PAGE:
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SHALLOTTE—One of the developers of the San Rio project on Gray Bridge Road has been fined $10,000 plus $835 in enforcement costs for installing sewer lines without a permit.
On Friday, Shallotte received notice from the North Carolina Division of Water Quality stating Sandler at Shallotte LLC, had “knowingly and willfully” decided to initiate construction of the sewer lines before the pending application was approved in October.
After learning of the construction, the town reported the violation to the state. The state indicated either the developers or the town could be fined as much as $500,000.
In his response to the notice, attorney Thomas Johnston of Ward and Smith, P.A., defended Sandler’s action, saying the sewer line construction was limited to private property owned by Sandler or “performed within road rights-of-way with the prior permission of the North Carolina Department of Transportation.
“None of the lines that Sandler or its contractors have constructed are owned by the town, nor have they been offered for dedication to the town.”
Because the lines have not been connected to or a part of any sewer system, treatment works or disposal system and will not be until “dedicated and accepted by the town under a properly issued permit,” the construction of the lines did not violate N.C. General Statute 143-215.1 (a)(2), which prohibits constructing or operating “any sewer system, treatment works, or disposal system within the state.”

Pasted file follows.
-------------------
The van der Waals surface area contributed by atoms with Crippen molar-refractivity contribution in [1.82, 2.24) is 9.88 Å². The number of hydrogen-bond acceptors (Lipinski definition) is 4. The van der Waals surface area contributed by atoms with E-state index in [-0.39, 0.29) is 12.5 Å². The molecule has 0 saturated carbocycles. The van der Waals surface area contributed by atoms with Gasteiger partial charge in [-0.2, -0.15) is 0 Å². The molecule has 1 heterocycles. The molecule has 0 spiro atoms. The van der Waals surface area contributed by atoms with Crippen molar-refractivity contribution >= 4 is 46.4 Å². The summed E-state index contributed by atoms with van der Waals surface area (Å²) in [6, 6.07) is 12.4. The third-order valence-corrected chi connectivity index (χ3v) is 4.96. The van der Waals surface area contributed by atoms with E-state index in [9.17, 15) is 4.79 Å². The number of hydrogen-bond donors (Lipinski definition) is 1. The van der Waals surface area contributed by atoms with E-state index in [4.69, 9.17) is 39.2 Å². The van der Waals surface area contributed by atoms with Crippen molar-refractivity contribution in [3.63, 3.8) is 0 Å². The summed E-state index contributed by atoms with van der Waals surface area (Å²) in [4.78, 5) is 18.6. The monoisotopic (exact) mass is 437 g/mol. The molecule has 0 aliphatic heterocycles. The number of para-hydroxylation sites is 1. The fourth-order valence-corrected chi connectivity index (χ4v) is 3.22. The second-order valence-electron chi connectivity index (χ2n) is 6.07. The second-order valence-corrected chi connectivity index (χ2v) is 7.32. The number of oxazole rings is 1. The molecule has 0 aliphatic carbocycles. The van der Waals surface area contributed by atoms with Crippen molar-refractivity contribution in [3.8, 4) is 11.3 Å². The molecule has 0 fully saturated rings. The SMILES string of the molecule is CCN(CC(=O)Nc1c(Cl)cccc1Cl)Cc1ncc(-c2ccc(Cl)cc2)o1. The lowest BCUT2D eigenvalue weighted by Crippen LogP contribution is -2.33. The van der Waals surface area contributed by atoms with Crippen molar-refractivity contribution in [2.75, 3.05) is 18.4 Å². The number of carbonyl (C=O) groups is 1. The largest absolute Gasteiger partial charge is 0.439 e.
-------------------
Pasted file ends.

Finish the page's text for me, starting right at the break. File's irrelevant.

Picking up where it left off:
But in its findings, the DWQ stated, “Based on on-site observations and conversations with the developer’s representatives, it was determined that approximately 60 percent of the sewer line requested in the application had been installed without a permit.
“Statements made by Mr. William Sutton onsite, as well as subsequent documentation provided by the law firm of Ward & Smith and the Town of Shallotte, indicate that the decision to initiate construction was knowingly and willfully made by Sandler at Shallotte LLC approximately 60-90 days prior to the discovery of said activity by the town.”
Despite the fines, agent Jim Wisemen of Wakefield Coastal, the local development entity, said the decision is not going to have an effect on the project.
“We feel good about our position that we did not install and connect to a sewer system,” Wiseman said. “We felt like we would be welcome in Shallotte, and it appears that we have to struggle with the town and that’s unfortunate. We are in the town, and we look forward to a great project.”
Town administrator Paul Sabiston said the fine was about what he expected.